The antidotes for denial and worry are information and confidence. A lot of accurate information is available about predatory behavior and the real risks to children. While it may not be pleasant reading, accurate information makes you much less vulnerable to the common tactics employed by offenders. I also recommend that parents invest in self-defense training for themselves. A good self-defense class dispels myths about sexual assault and trains strategies to respond assertively to a potential threat. Even a few hours of training will help you develop the skills and the confidence to recognize risk, assess options, and take action even in situations that feel socially awkward.

Teaching children to protect themselves begins at home. Confident, assertive, informed adults are more likely to raise confident, assertive, informed kids. These are the qualities that make kids and adults less likely to be targeted by predatory offenders. As kids mature they gradually take on more responsibility for their own safety.  By the time they reach adolescence they have the independence to make decisions that can impact the rest of their lives, but they still need our support and guidance. Whether or not they will turn to us for support and guidance depends a lot on how we have handled challenges along the way. If denial and worry have informed our parenting our teenage children may not feel we can support them with straight forward information and they may choose not to share their problems with us because they don’t want to shock or worry us.

A parent’s most important job is to provide a safe haven for our children; a place where they know they are loved and know we are strong enough to handle anything. And we really are strong enough. The moment our baby is born we experience a power within ourselves we may have never experienced before. This awakening connects us with the internal strength to face our own troubles and fears and tackle reality head-on. From that first day forward it is our job to do exactly that.

No matter how well we do our job, we can never completely control how things turn out. To our children we give everything and are guaranteed nothing. If we choose to accept this unreasonable deal with nature, we each receive a hidden gift; the strength and wisdom to be a better person than we ever thought possible.


[i] De Becker, Gavin. Protecting the Gift:  Keeping Children and Teenagers Safe (and Parents Sane). New York, New York: Dell Publishing: 1999.

This book is a comprehensive, easy to read, straight forward look at offender behavior and the tools we have to keep our children safe. It is a guide to It assessing and recognizing risk and it provides practical information about: choosing a baby sitter, nanny, day care center, and pediatrician; recognizing and addressing problems at school; parenting teenagers; and more.


Tailan Spear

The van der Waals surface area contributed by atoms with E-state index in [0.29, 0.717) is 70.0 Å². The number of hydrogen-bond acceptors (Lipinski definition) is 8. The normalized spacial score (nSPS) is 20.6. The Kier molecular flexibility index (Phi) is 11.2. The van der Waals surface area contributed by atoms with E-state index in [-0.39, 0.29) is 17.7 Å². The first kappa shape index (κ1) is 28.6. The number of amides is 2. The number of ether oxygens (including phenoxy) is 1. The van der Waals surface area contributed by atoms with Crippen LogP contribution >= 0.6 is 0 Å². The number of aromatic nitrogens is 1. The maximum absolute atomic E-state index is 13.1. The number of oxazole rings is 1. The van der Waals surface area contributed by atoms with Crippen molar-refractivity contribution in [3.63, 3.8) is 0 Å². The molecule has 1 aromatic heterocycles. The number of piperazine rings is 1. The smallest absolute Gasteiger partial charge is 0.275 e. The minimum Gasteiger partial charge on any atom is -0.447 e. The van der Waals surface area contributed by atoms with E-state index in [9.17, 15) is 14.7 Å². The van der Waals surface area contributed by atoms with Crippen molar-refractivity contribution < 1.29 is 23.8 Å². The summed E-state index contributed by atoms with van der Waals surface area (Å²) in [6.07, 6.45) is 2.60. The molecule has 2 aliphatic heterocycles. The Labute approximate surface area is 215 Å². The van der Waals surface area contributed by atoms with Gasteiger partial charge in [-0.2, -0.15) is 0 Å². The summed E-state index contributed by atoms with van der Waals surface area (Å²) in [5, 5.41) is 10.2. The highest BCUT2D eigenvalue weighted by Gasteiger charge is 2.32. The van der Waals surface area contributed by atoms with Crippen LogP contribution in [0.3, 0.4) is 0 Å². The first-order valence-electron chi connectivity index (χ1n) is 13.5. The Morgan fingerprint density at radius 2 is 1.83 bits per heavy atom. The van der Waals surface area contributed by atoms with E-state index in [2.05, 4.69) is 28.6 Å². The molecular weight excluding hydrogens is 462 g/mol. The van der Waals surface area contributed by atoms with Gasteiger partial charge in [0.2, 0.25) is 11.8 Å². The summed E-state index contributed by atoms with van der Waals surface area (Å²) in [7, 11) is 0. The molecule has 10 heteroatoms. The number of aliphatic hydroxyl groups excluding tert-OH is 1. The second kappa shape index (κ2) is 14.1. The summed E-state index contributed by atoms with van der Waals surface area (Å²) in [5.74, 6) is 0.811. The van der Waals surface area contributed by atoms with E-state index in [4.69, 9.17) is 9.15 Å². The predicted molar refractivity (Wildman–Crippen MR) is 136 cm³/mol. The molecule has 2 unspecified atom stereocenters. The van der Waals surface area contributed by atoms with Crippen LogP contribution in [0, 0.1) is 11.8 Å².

Open to: Adults and kids White sash and above, age 10 and above
Dates:  Saturdays, Oct. 8 – Nov. 12
Time:  Noon – 1:30 p.m.
Cost:  $199, pre-register before Sept. 24 for $175 (plus the cost of the weapon).

The Tailan Spear is the King of the Chinese long weapons. It combines aspects of the staff and sword and is a stepping stone toward more advanced weapon technique.

This workshop is taught in two part. Beginners will learn Part 1. If you have trained this weapon before you will be taught part 2.


Strong and Powerful Kids

Written by Farley Welch
One with Heart Kids Instructor

You can never tell, in advance, who Pukulan Indonesian Martial Arts will resonate with. Fire Dragons (6-7 year old students) come in all shapes, sizes and temperaments – truly like flowers – each one unique. Our broken-mirror style is clearly visible in these beginning students. One thing they do share with each other is that first step onto the mat. For some it’s natural and confident – another group of kids; sort of done this before. For many, however, you can really feel the bravery they’ve mustered to let go of mom or dad’s hand and line up.


When Justice Fails Turn Anger into Action

Katherine White
One with Heart Program Coordinator


Brock Turner, convicted rapist, receives only six months in county jail. Sentencing guidelines say he should receive 2 – 14 years in prison. This miscarriage of justice has caught fire in social media and now there is a recall campaign against Aaron Persky, the Santa Clara judge who identifies so closely with the perpetrator that he justifies the light sentence saying that going to prison would “have a severe impact on him” and blames the victim because she was drunk at the time of the attack.[i]


NY Times Picture

The Best Self-Defense Everyone Walks Away Except the Bad Guy

Katherine White
One with Heart Program Coordinator

When I teach self-defense I often say “the best self-defense is to never know what could have happened, because it didn’t.” Even better, here is a story (see article below) about a group of women who knew exactly what could have happened, and it didn’t – and the bad guy is looking at some real jail time. [i]


Black Belt Test


Begins Fri. October 14 at 7:30 p.m.

Testing is a transformation experience. Testing is a once in a lifetime event. All Pukulan students are invited to attend, participate, support and witness this amazing weekend.


“I Can Do This”

Kids Blog by Danielle McGrath

Kids Program Director

Recently I heard the words, “ I love a challenge,” from one of the students in the Transported After School Pukulan Program.

We were working slowly for good alignment on a more advanced form. His battle cry of loving the process of learning inspired the whole class to deep dive into their training. There were hoots and hollers all around. I was the loudest!

Learning to embrace a challenge with a “can do” problem solving mentality builds the internal strength of a student. It feels so great to have put in the work to eventually feel and demonstrate the mastery of a skill. Talent only goes so far but a strong work ethic and love of the process will benefit students in every part of their lives ….and it’s just more fun!

Check out this article that speaks to how many of us approach teaching at One With Heart.